After having fought building up the (hopefully) easy and clear understanding for yourself you can shortcut this to the related sign - for instance this english token 'yield'.

This is the 'immediate mode' I was talking about and which gives any programming task "R├╝ckenwind" [for a translation into english look here: http://dict.tu-chemnitz.de/].

PS
Python shines with some of its keywords alone - 'elif' is born as a sign (what's the point to use 'else if' or 'elseif' instead ?), 'def' defines a function or a method avoiding the unbalanced 'function'.

Val Bykovsky

Posts: 1
Nickname: valb
Registered: Jul, 2006

Re: Alan Kay's EuroPython Keynote - Children First Posted: Jul 10, 2006 3:35 PM
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Hi Alan, you wrote:
> I showed examples of children doing real math and real science when put in environments that foster these new
kinds of thinking...

I'd put a focus on "experiments first" viewing children as a group with most active experimentation habits. Kids (as well as many adults, especially artists) can not compute. Their way of computing is experimentation. Which includes: the generation of objects to experiment on, making the runs, observing the results, and making (informal) generalization. BTW, that looks like a way of modeling reality by living creatures that provides the necessary (for success) *prediction* capabilities. That's how they are doing their science, meaning a way to estimate a result of new experiments based on old ones.

Recently i was impressed with my (blue merle) dog Stepa (18 mo) modeling skills: in few minutes he discovered the Snellius law (incident angle is equal to reflection angle) when i was bouncing a ball off the wall. In 2-3 trials (-and-errors) directly chasing the ball, he learned to wait-a-second and intercept the ball reflected off the wall; he precisely "computed" the trajectory of the reflected ball and visibly enjoyed the discovery. Same kind of impressive experimentation/learning skills by my grandson Grisha (20 mo): every minute of non-sleeping time is a hands-on experimentation - second to nothing in terms of intesity and variety of experimentation.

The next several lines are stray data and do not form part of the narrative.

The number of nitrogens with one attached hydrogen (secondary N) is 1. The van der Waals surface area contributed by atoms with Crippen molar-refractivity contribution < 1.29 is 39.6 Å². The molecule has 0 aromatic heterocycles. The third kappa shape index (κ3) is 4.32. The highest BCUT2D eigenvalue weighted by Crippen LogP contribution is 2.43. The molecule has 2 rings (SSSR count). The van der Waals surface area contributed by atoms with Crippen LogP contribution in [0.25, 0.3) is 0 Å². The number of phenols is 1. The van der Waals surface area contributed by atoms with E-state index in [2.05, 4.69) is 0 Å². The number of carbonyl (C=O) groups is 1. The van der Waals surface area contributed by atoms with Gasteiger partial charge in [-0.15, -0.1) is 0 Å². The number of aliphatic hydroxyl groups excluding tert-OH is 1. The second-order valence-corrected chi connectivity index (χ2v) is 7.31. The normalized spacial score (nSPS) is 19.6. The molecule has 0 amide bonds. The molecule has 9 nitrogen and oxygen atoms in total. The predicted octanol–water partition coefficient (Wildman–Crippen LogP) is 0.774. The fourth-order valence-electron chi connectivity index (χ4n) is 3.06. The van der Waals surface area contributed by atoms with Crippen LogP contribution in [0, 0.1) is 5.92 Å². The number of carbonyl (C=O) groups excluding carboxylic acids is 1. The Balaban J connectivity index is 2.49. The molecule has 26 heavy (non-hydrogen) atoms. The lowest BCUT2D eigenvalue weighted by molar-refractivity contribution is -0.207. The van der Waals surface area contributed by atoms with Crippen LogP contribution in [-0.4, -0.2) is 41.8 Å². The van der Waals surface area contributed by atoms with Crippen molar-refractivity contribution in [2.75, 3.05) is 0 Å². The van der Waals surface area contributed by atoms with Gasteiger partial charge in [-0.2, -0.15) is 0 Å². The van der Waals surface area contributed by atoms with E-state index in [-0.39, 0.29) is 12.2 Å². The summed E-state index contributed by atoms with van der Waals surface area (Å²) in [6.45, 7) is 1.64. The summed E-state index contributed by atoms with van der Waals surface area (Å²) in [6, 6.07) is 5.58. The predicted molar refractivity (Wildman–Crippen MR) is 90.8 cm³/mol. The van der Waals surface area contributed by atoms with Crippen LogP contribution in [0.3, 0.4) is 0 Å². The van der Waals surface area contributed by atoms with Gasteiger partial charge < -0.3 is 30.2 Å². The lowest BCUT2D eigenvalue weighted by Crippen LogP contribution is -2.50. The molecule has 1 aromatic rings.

So to me, it is less about Python or Ruby, and more about "new" computing paradigm - computing by experimentation. I found a wonderful paper by Nick Metropolis, "The Beginning of the Monte Carlo Method," Los Alamos Science, No. 15, Page 125, 1987 http://lib-www.lanl.gov/la-pubs/00326866.pdf , an amazing history of ideas by the founders of electronic computing era (Enrico Fermi, Stan Ulam, Nick Metropolis, John von Neumann, Dick Feynman), the 5 pages worth of many books. In particular, Nick Metropolis tells about the idea of "electronic experimentation", introduces the "experimental mathematics", tells a nice story about a mechanical trolley E.Fermi invented and used to "compute" neutron diffusion in the nuclear reactor (1943 - later they called it "Fermiac"). Then, they viewed the first coming to them electronic computer (Eniac and then Maniac) as a fast electronic experimentation (vs. fast calculating) device. [In other paper by Nick M. there is a scanned printout (with hand-written notes) of E.Fermi' machine-code program ("hex2dec" converter and printer).] They looked at electronic experimentation as a way to handle/compute complex problems when no formal equations are available, only the (physics) guesses.

Those great ideas bring us to the new vision of non-computational use of computers, computer architectures for experimentation, and a joyful (vs. painful) programming paradigm based on experiments with dynamic (silicon) objects. Which includes the generation of proper events/objects, letting them to evolve in space and in time, and then measuring and *generalizing* programmatically the results of the experiments. Which completes the programming phase and creates the input/output mapping, a sort of experiments-structured memory suitable for problem solving by *search* using a *new* input. Is this a kind of experiments-driven "indexing" of a specific application domain and then using the experiments-structured memory in a search mode to reason about new inputs (problems)? An experiments-driven google for kids, dogs, and politicians?
best, val

Guido van van Rossum

Posts: 359
Nickname: guido
Registered: Apr, 2003

Re: Alan Kay's EuroPython Keynote - Children First Posted: Jul 21, 2006 1:11 PM
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For those still interested, this video is now online at http://mrtopf.tv/vlog/ courtesy of Christan Scholz.